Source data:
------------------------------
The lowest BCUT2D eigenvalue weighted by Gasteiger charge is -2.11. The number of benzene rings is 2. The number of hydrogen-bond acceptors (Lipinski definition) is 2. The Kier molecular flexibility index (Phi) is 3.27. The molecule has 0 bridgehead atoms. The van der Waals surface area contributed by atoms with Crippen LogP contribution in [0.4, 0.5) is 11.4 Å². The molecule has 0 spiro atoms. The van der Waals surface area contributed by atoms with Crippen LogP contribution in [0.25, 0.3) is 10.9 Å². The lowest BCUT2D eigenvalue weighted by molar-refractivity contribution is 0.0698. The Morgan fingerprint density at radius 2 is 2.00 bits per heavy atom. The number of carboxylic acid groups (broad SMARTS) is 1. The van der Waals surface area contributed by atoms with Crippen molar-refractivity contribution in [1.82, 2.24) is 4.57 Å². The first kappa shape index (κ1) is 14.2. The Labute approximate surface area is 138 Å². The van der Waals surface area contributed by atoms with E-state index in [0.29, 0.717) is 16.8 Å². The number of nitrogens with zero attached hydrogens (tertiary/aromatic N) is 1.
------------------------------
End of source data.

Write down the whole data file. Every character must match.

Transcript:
The lowest BCUT2D eigenvalue weighted by Gasteiger charge is -2.11. The number of benzene rings is 2. The number of hydrogen-bond acceptors (Lipinski definition) is 2. The Kier molecular flexibility index (Phi) is 3.27. The molecule has 0 bridgehead atoms. The van der Waals surface area contributed by atoms with Crippen LogP contribution in [0.4, 0.5) is 11.4 Å². The molecule has 0 spiro atoms. The van der Waals surface area contributed by atoms with Crippen LogP contribution in [0.25, 0.3) is 10.9 Å². The lowest BCUT2D eigenvalue weighted by molar-refractivity contribution is 0.0698. The Morgan fingerprint density at radius 2 is 2.00 bits per heavy atom. The number of carboxylic acid groups (broad SMARTS) is 1. The van der Waals surface area contributed by atoms with Crippen molar-refractivity contribution in [1.82, 2.24) is 4.57 Å². The first kappa shape index (κ1) is 14.2. The Labute approximate surface area is 138 Å². The van der Waals surface area contributed by atoms with E-state index in [0.29, 0.717) is 16.8 Å². The number of nitrogens with zero attached hydrogens (tertiary/aromatic N) is 1.